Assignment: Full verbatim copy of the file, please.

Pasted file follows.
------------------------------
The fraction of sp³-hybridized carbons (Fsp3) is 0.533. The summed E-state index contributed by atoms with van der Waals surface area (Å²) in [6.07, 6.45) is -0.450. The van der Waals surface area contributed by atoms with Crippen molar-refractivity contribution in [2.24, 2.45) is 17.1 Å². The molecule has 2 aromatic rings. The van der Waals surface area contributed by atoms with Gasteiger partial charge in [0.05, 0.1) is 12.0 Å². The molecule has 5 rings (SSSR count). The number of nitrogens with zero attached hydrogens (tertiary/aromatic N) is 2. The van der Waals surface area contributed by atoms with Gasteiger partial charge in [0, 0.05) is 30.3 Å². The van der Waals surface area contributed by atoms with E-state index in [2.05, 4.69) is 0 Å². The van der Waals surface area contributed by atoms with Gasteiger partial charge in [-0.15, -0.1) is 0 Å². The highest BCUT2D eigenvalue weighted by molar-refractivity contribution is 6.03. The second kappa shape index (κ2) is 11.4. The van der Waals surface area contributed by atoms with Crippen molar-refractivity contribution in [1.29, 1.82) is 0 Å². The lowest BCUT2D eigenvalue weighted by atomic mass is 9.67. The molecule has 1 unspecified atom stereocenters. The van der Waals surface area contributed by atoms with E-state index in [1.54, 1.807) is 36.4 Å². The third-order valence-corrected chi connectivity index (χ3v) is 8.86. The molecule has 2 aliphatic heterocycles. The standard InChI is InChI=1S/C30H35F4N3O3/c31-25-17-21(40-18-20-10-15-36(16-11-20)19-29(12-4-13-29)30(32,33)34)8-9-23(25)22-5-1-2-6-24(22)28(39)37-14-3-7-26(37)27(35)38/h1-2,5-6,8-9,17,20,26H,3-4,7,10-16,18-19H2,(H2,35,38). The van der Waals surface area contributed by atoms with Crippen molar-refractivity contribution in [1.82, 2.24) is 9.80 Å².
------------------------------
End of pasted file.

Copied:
The fraction of sp³-hybridized carbons (Fsp3) is 0.533. The summed E-state index contributed by atoms with van der Waals surface area (Å²) in [6.07, 6.45) is -0.450. The van der Waals surface area contributed by atoms with Crippen molar-refractivity contribution in [2.24, 2.45) is 17.1 Å². The molecule has 2 aromatic rings. The van der Waals surface area contributed by atoms with Gasteiger partial charge in [0.05, 0.1) is 12.0 Å². The molecule has 5 rings (SSSR count). The number of nitrogens with zero attached hydrogens (tertiary/aromatic N) is 2. The van der Waals surface area contributed by atoms with Gasteiger partial charge in [0, 0.05) is 30.3 Å². The van der Waals surface area contributed by atoms with E-state index in [2.05, 4.69) is 0 Å². The van der Waals surface area contributed by atoms with Gasteiger partial charge in [-0.15, -0.1) is 0 Å². The highest BCUT2D eigenvalue weighted by molar-refractivity contribution is 6.03. The second kappa shape index (κ2) is 11.4. The van der Waals surface area contributed by atoms with Crippen molar-refractivity contribution in [1.29, 1.82) is 0 Å². The lowest BCUT2D eigenvalue weighted by atomic mass is 9.67. The molecule has 1 unspecified atom stereocenters. The van der Waals surface area contributed by atoms with E-state index in [1.54, 1.807) is 36.4 Å². The third-order valence-corrected chi connectivity index (χ3v) is 8.86. The molecule has 2 aliphatic heterocycles. The standard InChI is InChI=1S/C30H35F4N3O3/c31-25-17-21(40-18-20-10-15-36(16-11-20)19-29(12-4-13-29)30(32,33)34)8-9-23(25)22-5-1-2-6-24(22)28(39)37-14-3-7-26(37)27(35)38/h1-2,5-6,8-9,17,20,26H,3-4,7,10-16,18-19H2,(H2,35,38). The van der Waals surface area contributed by atoms with Crippen molar-refractivity contribution in [1.82, 2.24) is 9.80 Å².